Steps to Provide Cleaner Aviation & Marine


  • On the current trajectory, sustainable fuels will only supply a small percentage of aviation and shipping needs.
  • Favorable government policies are needed to increase the production and adoption of sustainable fuels in both sectors.
  • Stronger and more streamlined regulatory frameworks should also be put in place.

The international and country-level responses to three key underlying issues will primarily determine the future pace of SAF and SMF (sustainable marine fuels) adoption, says an article published in World Economic Forum.

GHG emissions reduction

Six years after COP21 and with recent lockdowns across many parts of the world putting brakes on anthropogenic activities, efforts towards reducing greenhouse gas emissions to secure the future of the planet have moved beyond country-level actions based on their National Determined Contributions (NDCs) to two key sectors: aviation and shipping.

These were excluded from the original ambit of the COP21 mandates because of their international nature.

Carbon fuel replacement

In both sectors, the imperative is carbon fuel replacement, either by non-carbon or lower-carbon alternatives; if neither of those is attainable immediately at desired levels of performance, scale and cost, then at least by local-carbon alternatives that minimize the emissions of moving large volumes of fuels from the point of production to the point of use.

Overlaying effective sustainability criteria on emerging and future fuels, and minimizing additional capital outlays by leveraging existing infrastructure, are equally important.

Sustainable aviation fuel (SAF)

In 2019, the International Civil Aviation Organization reported that commercial production of sustainable aviation fuel (SAF) reached an average of 6.45 million liters per year (2016-2018), and estimated that up to 6.5 million metric tons (8 billion liters) per year of SAF production capacity may be available by 2032.

Comparing these numbers with the wider global aviation fuel market, estimated at 215 million tons in 2020 and projected to reach about 400 million tons by 2026, we see that even a decade from now the penetration of SAF will still be in single-digit percentages if things continue at the current pace. There is thus an urgent need to accelerate SAF adoption, as well as production.

Increases GHG Life cycle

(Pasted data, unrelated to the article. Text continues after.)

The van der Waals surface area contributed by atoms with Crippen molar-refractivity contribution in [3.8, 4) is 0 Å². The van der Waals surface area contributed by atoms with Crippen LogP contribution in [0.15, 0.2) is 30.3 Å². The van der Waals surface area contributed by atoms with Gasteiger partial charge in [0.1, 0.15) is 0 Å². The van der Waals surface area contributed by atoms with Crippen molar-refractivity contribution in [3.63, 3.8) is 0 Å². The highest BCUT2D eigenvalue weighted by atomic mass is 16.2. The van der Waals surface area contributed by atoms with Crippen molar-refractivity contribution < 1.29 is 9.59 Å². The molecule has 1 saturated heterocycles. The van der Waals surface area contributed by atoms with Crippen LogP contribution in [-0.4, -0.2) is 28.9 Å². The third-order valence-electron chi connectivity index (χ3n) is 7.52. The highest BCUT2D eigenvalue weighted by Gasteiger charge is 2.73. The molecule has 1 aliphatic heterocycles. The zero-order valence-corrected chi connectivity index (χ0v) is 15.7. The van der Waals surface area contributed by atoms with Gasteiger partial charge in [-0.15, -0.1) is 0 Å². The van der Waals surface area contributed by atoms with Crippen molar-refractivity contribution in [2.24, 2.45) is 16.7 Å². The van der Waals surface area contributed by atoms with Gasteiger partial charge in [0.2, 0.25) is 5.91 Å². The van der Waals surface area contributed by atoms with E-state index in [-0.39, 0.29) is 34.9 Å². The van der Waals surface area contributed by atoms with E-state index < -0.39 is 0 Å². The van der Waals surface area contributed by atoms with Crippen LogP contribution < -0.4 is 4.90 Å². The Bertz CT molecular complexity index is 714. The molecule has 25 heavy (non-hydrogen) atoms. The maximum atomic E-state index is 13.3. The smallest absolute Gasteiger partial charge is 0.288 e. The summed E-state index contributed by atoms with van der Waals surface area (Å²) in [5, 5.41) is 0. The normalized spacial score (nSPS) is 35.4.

Similarly, with the implementation of IMO 2020 standards for marine fuels – which pushed down the sulfur content of heavy fuel oil (bunker fuel) for ships to less than a seventh of the norm previously – there are positive steps towards climate mitigation in this sector. However, low-sulfur marine fuels are not necessarily low-carbon fuels; in fact, the deep desulphurization required in petroleum refineries to deliver IMO-compliant fuel marginally increases the life-cycle greenhouse gas (GHG) emissions of shipping in the short term.

The international and country-level responses to three key underlying issues will primarily determine the future pace of SAF and SMF (sustainable marine fuels) adoption:

1. Economics

The sheer economies of scale of existing petroleum refineries and crude oil global trade as compared to biorefineries and bio-feedstock global trade put emerging fuels at a disadvantage from both capital efficiency and input-cost standpoints. To level this playing field, non-crude renewable carbon feedstocks need policy support. That will enable robust, abundant supply chains and bring down the costs of SAF and SMF in the medium term.

2. Defining sustainable fuel

Unambiguous, widely accepted definitions of sustainability are equally important. One can argue that fossil-based aviation and marine fuels themselves have varying levels of real life-cycle greenhouse gas emissions, depending on which crude oils are used, exactly how these are processed and over how many miles the raw materials and products of these supply chains are moved, and by what means of transport. There is merit in exploring ways to reduce these elements of net emissions, too, as fossil fuels will remain the majority component of aviation and marine fuels for the foreseeable future.

3. Regulation

Agile national yet globally collaborative regulatory frameworks are the final, critical component. Convergence towards a common understanding of sustainability parameters and the cost of carbon emissions is long overdue.

Excellent recent development in this direction is CORSIA Eligible Fuels (CEF)’s categorization, which lays out clearly the boundary conditions for alternate aviation fuels that can participate in the aviation carbon marketplace. Waste-based feedstocks – such as waste plastics or industrially emitted gases like carbon monoxide – that might not be renewable but can be recycled to reduce the need for greater fossil fuel extraction and processing must be brought into the pool of acceptable alternate fuels.

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Source: Weforum



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